Suppose there is a balanced binary search tree with n nodes, where at each node, in addition to the key, we store the number of elements in the sub tree rooted at that node.
Now, given two elements a and b, such that a$<$b, we want to find the number of elements x in the tree that lie between a and b, that is, $a≤x≤b$ This can be done with (choose the best solution).
- O(logn) comparisons and O(logn) additions.
- O(logn) comparisons but no further additions.
- O(√n) comparisons but O(logn) additions.
- O(logn) comparisons but a constant number of additions.
- O(n) comparisons and O(n) additions, using depth-first- search.
Now there are two possibilities,
$b$ can be in the right subtree of $a$
We simply search for b, in the right subtree of aa and at each step we add the number of elements in the left subtree +1 (BST being balanced, this can be retrieved from the depth of the node without any finding method), if we are moving right and simply 1 if we are moving left. When we find $b$, this sum will give as the required number of elements. This requires $O(logn)$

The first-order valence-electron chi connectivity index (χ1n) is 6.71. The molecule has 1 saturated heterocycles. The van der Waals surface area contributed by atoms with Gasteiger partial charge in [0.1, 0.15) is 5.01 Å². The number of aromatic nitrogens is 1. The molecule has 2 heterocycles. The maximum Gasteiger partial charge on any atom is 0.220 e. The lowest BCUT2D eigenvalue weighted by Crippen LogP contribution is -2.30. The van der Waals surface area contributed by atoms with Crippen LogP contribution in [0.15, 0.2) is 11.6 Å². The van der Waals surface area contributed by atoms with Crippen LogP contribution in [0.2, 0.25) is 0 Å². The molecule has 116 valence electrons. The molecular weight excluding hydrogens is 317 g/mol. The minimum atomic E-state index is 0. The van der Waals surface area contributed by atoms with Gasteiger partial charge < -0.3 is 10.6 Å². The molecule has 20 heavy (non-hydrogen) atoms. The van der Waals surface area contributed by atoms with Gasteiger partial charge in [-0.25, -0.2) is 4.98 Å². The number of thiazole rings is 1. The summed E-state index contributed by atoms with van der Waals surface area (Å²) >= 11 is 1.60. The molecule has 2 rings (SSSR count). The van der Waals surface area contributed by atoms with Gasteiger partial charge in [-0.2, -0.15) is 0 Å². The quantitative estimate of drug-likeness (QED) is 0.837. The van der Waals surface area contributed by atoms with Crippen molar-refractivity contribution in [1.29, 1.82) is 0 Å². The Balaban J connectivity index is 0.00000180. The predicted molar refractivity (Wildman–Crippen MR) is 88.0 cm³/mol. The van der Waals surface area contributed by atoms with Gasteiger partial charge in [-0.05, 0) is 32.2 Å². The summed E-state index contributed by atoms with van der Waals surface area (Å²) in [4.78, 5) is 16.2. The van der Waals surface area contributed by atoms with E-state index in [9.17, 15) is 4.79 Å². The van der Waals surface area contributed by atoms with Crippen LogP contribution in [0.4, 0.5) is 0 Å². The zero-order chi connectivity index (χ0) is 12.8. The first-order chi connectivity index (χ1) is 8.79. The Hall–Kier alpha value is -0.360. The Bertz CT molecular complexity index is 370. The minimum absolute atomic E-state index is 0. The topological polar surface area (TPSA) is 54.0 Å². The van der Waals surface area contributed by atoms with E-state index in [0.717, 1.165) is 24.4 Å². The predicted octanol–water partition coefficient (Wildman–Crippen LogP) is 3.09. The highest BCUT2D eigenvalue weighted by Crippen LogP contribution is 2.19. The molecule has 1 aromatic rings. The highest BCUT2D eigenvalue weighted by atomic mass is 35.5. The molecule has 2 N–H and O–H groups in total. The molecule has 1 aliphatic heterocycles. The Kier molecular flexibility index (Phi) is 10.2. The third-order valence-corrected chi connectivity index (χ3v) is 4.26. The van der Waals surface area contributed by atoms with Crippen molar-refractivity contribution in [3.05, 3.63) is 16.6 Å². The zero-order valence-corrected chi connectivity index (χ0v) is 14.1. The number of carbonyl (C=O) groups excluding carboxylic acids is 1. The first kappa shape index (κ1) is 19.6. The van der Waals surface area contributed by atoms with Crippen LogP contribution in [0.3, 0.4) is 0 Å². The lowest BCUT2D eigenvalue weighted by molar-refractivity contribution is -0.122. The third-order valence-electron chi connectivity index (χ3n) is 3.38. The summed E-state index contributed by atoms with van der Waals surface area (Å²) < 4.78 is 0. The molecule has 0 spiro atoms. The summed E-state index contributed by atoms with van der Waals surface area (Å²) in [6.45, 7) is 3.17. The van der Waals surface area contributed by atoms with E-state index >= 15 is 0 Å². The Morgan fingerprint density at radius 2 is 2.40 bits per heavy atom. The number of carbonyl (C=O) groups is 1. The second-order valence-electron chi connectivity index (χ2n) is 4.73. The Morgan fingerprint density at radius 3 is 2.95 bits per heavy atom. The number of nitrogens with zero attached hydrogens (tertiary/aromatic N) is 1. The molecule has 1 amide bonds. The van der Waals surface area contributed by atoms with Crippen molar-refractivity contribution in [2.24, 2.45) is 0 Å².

$b$ can be in the right subtree of any of the parents of $a$.
For the second case also we do the same method. But first we find the common ancestor of $a$ and $b$ (possible in $O(logn)$- say $p$ and also count the no. of nodes in the right subtree of each node from $a$ to $p$ excluding $p$. Now, from $p$ to $a$ we proceed the counting as in the earlier case when $b$ was in the subtree at $a$. So, in the worst case we have to do $O(logn)$ additions
How to make use of the nuber count more efficiently than this ?
Answer is given by my professor is
O(logn) comparisons but a constant number of additions.
Please elaborate the efficient approach using neat diagrams for clear cut understanding for both (when $b$ is right subtree of $a$ and $b$ is right subtree of parent of $a$ )